Rotate your crops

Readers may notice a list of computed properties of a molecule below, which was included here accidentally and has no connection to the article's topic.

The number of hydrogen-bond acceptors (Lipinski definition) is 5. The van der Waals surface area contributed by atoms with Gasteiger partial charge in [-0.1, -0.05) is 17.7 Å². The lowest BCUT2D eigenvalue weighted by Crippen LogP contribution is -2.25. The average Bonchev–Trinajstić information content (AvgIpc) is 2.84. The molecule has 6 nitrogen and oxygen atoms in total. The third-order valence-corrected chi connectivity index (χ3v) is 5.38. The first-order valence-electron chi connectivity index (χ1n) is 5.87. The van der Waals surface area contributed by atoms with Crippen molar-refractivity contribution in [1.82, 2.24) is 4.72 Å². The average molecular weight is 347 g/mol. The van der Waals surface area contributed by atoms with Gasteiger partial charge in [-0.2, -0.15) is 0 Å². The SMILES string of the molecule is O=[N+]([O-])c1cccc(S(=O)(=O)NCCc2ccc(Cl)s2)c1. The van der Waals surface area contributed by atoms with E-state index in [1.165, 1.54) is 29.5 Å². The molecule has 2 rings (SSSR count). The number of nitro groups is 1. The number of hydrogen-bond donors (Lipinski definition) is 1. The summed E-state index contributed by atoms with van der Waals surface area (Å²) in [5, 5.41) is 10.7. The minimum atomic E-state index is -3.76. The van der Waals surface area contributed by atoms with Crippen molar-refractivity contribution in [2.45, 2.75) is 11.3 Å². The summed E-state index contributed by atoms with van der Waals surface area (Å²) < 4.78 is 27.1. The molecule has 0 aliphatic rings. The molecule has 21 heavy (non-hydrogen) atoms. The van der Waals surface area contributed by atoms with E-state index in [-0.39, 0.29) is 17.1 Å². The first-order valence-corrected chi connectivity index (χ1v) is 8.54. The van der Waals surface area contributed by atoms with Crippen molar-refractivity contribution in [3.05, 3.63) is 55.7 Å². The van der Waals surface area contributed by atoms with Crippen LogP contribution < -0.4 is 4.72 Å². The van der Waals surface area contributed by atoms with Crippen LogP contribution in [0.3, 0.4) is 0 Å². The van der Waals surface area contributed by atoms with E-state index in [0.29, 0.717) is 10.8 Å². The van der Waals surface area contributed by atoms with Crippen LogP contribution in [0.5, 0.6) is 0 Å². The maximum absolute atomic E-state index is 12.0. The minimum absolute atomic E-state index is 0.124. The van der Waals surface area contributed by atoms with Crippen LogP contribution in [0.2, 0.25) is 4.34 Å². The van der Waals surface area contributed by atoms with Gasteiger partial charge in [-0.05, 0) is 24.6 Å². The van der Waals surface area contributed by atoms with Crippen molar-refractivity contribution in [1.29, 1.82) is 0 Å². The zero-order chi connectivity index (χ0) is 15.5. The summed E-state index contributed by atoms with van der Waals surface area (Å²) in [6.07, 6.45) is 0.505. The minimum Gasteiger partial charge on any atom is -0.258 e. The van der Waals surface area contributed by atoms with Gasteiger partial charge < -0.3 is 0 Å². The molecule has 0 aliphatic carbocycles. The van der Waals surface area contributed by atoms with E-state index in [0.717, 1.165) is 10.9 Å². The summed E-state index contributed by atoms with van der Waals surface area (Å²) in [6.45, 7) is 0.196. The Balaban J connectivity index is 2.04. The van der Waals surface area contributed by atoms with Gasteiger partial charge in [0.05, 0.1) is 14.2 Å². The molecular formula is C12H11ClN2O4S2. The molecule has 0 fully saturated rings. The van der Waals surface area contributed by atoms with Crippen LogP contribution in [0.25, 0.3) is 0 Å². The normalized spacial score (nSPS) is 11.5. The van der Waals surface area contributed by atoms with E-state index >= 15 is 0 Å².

The most impressive crop rotation regime I’ve ever seen is at Hampton Court, which involves 12 areas of the garden, each containing a different group of vegetables. My own regime is simpler, using only three areas! So why rotate crops? There are two main reasons, the first being to reduce pest and disease problems. These tend to target one group of veg. For example, clubroot in brassicas can contaminate soil for many years. It needs brassicas to live, so if they aren’t grown in the contaminated soil, the clubroot will die and the soil becomes clean. The more groups of veg in your rotation, the longer it takes before each group is exposed to disease again. The second reason is to improve the soil’s fertility, maintaining a balance of nutrients for specific types of crops. I plant legumes first, which enrich the soil with nitrogen. Brassicas then use that nitrogen and root veg follows, aerating the soil as the roots grow into it and are then dug out. After that, it’s back to legumes.